Wicomico Co. Public Schools says they’re confident they can recover from learning loss caused by pandemic
WICOMICO COUNTY, Md. – It’s been almost a year since schools had to grapple with the decision to transition into hybrid and virtual learning models. Now the effects of the new learning environment are coming to light. “We know that while some students have been thriving in the virtual learning environment, others are not meeting the success that we would like,” said Assistant Superintendent of Wicomico County Public Schools Dr. Rick Briggs.
Dr. Briggs says the COVID-19 pandemic has caused learning loss for their students, but the district is optimistic for recovery. WCPS experienced a drop in GPA scores for students across all grade levels between the 2020 and 2021 school year. “The drop in GPA grade by no means is an indication of the lack of work and the work of effort by both students and teachers alike. Everybody’s working hard,” said Dr. Briggs.
The drops in GPA range from just a quarter point for first graders to almost a full point for fifth graders. WCPS says the district is closely monitoring grades and school data and providing extra tutoring to help fill that gap. “Our task at hand is to educate students and give them skills to be successful. We take that very seriously, and we will be continuing to do that no matter what format we’re in,” said Dr. Briggs.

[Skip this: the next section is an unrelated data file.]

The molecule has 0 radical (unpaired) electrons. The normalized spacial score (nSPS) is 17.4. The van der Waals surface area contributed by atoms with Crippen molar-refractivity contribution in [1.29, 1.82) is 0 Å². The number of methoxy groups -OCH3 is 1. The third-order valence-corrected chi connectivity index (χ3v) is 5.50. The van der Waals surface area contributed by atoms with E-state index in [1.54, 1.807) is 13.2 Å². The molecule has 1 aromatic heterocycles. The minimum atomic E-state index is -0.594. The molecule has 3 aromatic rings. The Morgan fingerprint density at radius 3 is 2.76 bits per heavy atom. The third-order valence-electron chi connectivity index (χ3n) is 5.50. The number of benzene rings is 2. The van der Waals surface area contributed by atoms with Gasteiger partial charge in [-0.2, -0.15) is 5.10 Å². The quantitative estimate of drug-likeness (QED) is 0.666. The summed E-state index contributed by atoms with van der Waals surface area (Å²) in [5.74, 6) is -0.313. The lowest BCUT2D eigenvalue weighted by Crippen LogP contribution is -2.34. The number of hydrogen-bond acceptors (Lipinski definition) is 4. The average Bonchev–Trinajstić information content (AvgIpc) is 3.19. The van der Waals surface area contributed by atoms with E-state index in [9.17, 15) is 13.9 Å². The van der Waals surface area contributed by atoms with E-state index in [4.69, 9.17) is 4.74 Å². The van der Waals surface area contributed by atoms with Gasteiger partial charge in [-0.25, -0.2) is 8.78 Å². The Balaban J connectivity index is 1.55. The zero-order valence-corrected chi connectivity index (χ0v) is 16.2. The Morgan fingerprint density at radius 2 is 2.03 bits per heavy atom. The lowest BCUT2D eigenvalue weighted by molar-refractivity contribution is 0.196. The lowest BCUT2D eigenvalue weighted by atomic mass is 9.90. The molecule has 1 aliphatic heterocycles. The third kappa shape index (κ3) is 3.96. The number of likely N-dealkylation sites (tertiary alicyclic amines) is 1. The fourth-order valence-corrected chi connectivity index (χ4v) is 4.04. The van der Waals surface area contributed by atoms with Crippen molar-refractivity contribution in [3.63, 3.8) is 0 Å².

Dr. Briggs tells 47ABC that part of the challenge in catching up is navigating students’ different experiences while they learn at home. “Not everybody is engaged based upon a variety of circumstances that they have. Everybody’s home situation is different. Student engagement varies drastically across the district,” said Dr. Briggs.
President of the Maryland State Education Association Cheryl Bost says there could be some good news. Bost says she thinks the level of learning itself isn’t really being affected as much as the pace of learning. “I don’t see it necessarily as a loss of learning. I see it just as we slowed down a little bit, and now we’re trying to get through a pandemic,” said Bost.
Bost tells 47ABC that could mean students in Maryland could be back on track in about a year or two. She says that is a small price to pay in exchange for the health of the community. “We know that nothing replaces that full in person learning because students also learn from each other. But this is the best format that we have during a pandemic,” said Bost.
In the meantime, Dr. Briggs says WCPS is working on summer learning programs to help strengthen learning for students who need it the most right now. Dr. Briggs tells 47ABC that while community health and safety is their top priority, they’re looking forward to getting more kids back in school so they can get more hands on teaching once again. “We want kids back in school to maximize their learning. We feel as though we can do that based upon the guidance that we’re getting from the Maryland Department of Health and CDC,” said Dr. Briggs.